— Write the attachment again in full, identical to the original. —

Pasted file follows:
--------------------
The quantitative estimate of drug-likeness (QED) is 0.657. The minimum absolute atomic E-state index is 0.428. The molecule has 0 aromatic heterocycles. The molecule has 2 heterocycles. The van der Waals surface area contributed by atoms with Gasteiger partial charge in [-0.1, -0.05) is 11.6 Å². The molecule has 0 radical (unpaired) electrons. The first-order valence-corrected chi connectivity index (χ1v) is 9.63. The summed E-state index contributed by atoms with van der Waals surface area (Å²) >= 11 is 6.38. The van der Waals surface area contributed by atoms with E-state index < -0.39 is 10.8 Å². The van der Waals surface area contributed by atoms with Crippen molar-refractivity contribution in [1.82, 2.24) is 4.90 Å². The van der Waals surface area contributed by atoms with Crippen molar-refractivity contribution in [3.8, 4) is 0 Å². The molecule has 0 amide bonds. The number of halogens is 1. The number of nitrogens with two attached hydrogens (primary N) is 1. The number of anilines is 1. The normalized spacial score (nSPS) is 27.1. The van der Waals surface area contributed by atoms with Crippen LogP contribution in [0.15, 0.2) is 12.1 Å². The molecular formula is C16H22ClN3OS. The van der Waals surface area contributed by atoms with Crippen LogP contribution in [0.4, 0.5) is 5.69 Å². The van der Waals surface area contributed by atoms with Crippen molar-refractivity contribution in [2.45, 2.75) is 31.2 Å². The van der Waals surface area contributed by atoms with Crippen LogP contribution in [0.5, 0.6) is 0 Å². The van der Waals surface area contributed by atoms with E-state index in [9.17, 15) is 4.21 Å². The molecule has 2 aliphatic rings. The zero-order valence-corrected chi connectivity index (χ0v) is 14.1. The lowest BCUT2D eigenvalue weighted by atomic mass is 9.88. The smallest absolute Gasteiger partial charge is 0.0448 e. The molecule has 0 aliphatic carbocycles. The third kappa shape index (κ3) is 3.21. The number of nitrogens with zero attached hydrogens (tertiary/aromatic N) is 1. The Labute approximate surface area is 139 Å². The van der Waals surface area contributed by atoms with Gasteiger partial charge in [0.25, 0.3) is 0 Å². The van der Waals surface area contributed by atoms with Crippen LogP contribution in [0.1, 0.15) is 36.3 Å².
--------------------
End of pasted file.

The quantitative estimate of drug-likeness (QED) is 0.657. The minimum absolute atomic E-state index is 0.428. The molecule has 0 aromatic heterocycles. The molecule has 2 heterocycles. The van der Waals surface area contributed by atoms with Gasteiger partial charge in [-0.1, -0.05) is 11.6 Å². The molecule has 0 radical (unpaired) electrons. The first-order valence-corrected chi connectivity index (χ1v) is 9.63. The summed E-state index contributed by atoms with van der Waals surface area (Å²) >= 11 is 6.38. The van der Waals surface area contributed by atoms with E-state index < -0.39 is 10.8 Å². The van der Waals surface area contributed by atoms with Crippen molar-refractivity contribution in [1.82, 2.24) is 4.90 Å². The van der Waals surface area contributed by atoms with Crippen molar-refractivity contribution in [3.8, 4) is 0 Å². The molecule has 0 amide bonds. The number of halogens is 1. The number of nitrogens with two attached hydrogens (primary N) is 1. The number of anilines is 1. The normalized spacial score (nSPS) is 27.1. The van der Waals surface area contributed by atoms with Crippen LogP contribution in [0.15, 0.2) is 12.1 Å². The molecular formula is C16H22ClN3OS. The van der Waals surface area contributed by atoms with Crippen LogP contribution in [0.4, 0.5) is 5.69 Å². The van der Waals surface area contributed by atoms with Crippen molar-refractivity contribution in [2.45, 2.75) is 31.2 Å². The van der Waals surface area contributed by atoms with Crippen LogP contribution in [0.5, 0.6) is 0 Å². The van der Waals surface area contributed by atoms with E-state index in [9.17, 15) is 4.21 Å². The molecule has 2 aliphatic rings. The zero-order valence-corrected chi connectivity index (χ0v) is 14.1. The lowest BCUT2D eigenvalue weighted by atomic mass is 9.88. The smallest absolute Gasteiger partial charge is 0.0448 e. The molecule has 0 aliphatic carbocycles. The third kappa shape index (κ3) is 3.21. The number of nitrogens with zero attached hydrogens (tertiary/aromatic N) is 1. The Labute approximate surface area is 139 Å². The van der Waals surface area contributed by atoms with Gasteiger partial charge in [0.25, 0.3) is 0 Å². The van der Waals surface area contributed by atoms with Crippen LogP contribution in [0.1, 0.15) is 36.3 Å².